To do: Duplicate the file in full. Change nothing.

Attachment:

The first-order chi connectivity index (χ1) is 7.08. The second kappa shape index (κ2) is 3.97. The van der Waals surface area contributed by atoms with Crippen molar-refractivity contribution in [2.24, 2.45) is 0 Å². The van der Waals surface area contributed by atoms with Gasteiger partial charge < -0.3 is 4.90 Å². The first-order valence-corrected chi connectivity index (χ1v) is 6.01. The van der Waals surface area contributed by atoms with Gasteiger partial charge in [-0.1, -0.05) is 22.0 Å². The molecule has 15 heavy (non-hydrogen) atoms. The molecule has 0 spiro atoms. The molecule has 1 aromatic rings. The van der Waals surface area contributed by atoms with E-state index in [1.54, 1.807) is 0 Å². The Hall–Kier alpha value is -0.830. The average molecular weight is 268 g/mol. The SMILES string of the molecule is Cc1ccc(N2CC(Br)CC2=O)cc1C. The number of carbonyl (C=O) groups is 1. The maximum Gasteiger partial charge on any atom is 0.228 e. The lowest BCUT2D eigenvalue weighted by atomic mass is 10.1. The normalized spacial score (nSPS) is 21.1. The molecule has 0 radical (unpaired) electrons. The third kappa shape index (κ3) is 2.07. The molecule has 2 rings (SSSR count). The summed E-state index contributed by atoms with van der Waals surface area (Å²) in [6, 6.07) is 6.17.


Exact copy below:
The first-order chi connectivity index (χ1) is 7.08. The second kappa shape index (κ2) is 3.97. The van der Waals surface area contributed by atoms with Crippen molar-refractivity contribution in [2.24, 2.45) is 0 Å². The van der Waals surface area contributed by atoms with Gasteiger partial charge < -0.3 is 4.90 Å². The first-order valence-corrected chi connectivity index (χ1v) is 6.01. The van der Waals surface area contributed by atoms with Gasteiger partial charge in [-0.1, -0.05) is 22.0 Å². The molecule has 15 heavy (non-hydrogen) atoms. The molecule has 0 spiro atoms. The molecule has 1 aromatic rings. The van der Waals surface area contributed by atoms with E-state index in [1.54, 1.807) is 0 Å². The Hall–Kier alpha value is -0.830. The average molecular weight is 268 g/mol. The SMILES string of the molecule is Cc1ccc(N2CC(Br)CC2=O)cc1C. The number of carbonyl (C=O) groups is 1. The maximum Gasteiger partial charge on any atom is 0.228 e. The lowest BCUT2D eigenvalue weighted by atomic mass is 10.1. The normalized spacial score (nSPS) is 21.1. The molecule has 0 radical (unpaired) electrons. The third kappa shape index (κ3) is 2.07. The molecule has 2 rings (SSSR count). The summed E-state index contributed by atoms with van der Waals surface area (Å²) in [6, 6.07) is 6.17.